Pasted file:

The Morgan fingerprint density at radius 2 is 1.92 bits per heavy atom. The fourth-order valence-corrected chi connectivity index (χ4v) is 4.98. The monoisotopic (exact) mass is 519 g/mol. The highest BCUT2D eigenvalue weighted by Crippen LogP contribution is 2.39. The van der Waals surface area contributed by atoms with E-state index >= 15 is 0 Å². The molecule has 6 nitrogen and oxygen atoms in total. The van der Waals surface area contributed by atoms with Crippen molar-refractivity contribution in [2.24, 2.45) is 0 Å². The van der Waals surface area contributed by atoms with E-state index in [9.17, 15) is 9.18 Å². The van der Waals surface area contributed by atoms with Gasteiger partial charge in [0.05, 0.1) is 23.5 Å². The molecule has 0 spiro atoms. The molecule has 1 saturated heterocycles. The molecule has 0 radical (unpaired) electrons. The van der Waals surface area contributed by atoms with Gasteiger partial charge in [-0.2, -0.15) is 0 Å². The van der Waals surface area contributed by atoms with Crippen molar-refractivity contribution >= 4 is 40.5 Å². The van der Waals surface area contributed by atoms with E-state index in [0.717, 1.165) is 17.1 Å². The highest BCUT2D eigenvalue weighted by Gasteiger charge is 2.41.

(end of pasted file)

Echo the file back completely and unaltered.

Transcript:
The Morgan fingerprint density at radius 2 is 1.92 bits per heavy atom. The fourth-order valence-corrected chi connectivity index (χ4v) is 4.98. The monoisotopic (exact) mass is 519 g/mol. The highest BCUT2D eigenvalue weighted by Crippen LogP contribution is 2.39. The van der Waals surface area contributed by atoms with E-state index >= 15 is 0 Å². The molecule has 6 nitrogen and oxygen atoms in total. The van der Waals surface area contributed by atoms with Crippen molar-refractivity contribution in [2.24, 2.45) is 0 Å². The van der Waals surface area contributed by atoms with E-state index in [9.17, 15) is 9.18 Å². The van der Waals surface area contributed by atoms with Gasteiger partial charge in [0.05, 0.1) is 23.5 Å². The molecule has 0 spiro atoms. The molecule has 1 saturated heterocycles. The molecule has 0 radical (unpaired) electrons. The van der Waals surface area contributed by atoms with Gasteiger partial charge in [-0.2, -0.15) is 0 Å². The van der Waals surface area contributed by atoms with Crippen molar-refractivity contribution >= 4 is 40.5 Å². The van der Waals surface area contributed by atoms with E-state index in [0.717, 1.165) is 17.1 Å². The highest BCUT2D eigenvalue weighted by Gasteiger charge is 2.41.